The rental contract or agreement between a landlord and tenant is called a tenancy. The Residential Tenancies Act (RTA) has rules on how a tenant can end their tenancy. This brochure provides information about these rules. It is not a complete summary of the law and it is not legal advice. If you need more information, contact the Landlord and Tenant Board (LTB) using the numbers at the end of this brochure.
There are different rules for ending a tenancy in a care home. These rules are not explained in this brochure. For information about these rules, read the Rules for Care Homes brochure or contact the LTB.
This brochure does not talk about how your landlord can end your tenancy. For more information on that topic, see the brochure: How a Landlord Can End a Tenancy.
When a landlord rents to a person, they enter into a tenancy agreement – a contract in which the tenant agrees to pay rent for the right to live in the rental unit. This agreement may be in writing or it may be an oral agreement or an implied arrangement that hasn't been set out verbally or in writing. A written tenancy agreement is often called a lease.
There are two types of tenancies: fixed-term and non-fixed-term.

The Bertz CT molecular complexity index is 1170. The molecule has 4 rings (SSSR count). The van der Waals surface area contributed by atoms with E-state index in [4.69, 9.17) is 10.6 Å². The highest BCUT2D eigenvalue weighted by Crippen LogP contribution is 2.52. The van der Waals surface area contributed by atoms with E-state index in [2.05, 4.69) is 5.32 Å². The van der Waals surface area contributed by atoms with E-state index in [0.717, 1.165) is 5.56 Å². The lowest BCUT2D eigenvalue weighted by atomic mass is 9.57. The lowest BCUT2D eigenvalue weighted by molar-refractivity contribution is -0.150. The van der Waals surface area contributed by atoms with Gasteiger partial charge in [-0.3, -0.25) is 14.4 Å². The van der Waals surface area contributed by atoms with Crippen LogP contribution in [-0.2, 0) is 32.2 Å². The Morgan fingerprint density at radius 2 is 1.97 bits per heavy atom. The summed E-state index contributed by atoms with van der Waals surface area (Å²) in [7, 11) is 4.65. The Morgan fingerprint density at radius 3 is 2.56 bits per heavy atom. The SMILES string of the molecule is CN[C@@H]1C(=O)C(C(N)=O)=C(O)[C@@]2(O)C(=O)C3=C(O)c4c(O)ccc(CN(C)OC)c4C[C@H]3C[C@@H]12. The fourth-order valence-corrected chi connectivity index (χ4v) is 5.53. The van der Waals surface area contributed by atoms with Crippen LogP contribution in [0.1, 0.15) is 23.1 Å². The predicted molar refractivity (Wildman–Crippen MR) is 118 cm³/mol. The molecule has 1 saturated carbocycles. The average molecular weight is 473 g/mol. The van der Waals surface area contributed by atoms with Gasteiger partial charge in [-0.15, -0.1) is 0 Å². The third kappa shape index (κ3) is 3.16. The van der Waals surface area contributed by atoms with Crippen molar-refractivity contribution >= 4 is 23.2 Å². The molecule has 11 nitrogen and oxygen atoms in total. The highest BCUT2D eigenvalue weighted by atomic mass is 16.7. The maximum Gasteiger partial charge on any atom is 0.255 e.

In a non-fixed-term tenancy, the landlord and tenant have not agreed on an end date. If the rent is paid every month, this is often called a "month-to-month" or monthly tenancy. If the rent is paid every week, it is often called as a weekly tenancy. If the rent is paid every day it is often known as a daily tenancy.
In a non-fixed-term tenancy, the agreement continues until:
In a fixed-term tenancy, the landlord and tenant agree that the tenancy will last for a specific period of time and the agreement includes the start and end date. This means that the landlord's and the tenant's rights and obligations are fixed for the term of the tenancy. For example, in the case of a one-year fixed term tenancy, the landlord has to provide a rental unit for the full year and the tenant has to pay rent for the full year.
Three possible things can happen when your fixed-term agreement ends:
You can do nothing and your fixed term tenancy agreement will automatically convert to a monthly, weekly, or daily tenancy. You don't have to move out.
If you paid your rent by the month in the expired tenancy agreement, you have a monthly tenancy. If you paid your rent by the week in the expired tenancy agreement you have a weekly tenancy. If you paid your rent by the day in the expired tenancy agreement you have a daily tenancy.
When you stay on as a monthly, weekly or daily tenant, all of the other terms of the former lease still apply.
Remember that the landlord can increase the rent each year by the annual rent increase guideline as long as they give you proper notice of the increase. For more information, see the brochure, 2018 Rent Increase Guideline.
If you want to end your tenancy and move out, you must either:
To give notice, you must use the Tenant's Notice to Terminate the Tenancy (Form N9). This form is available in the Forms section at sjto.ca/ltb or from any LTB office.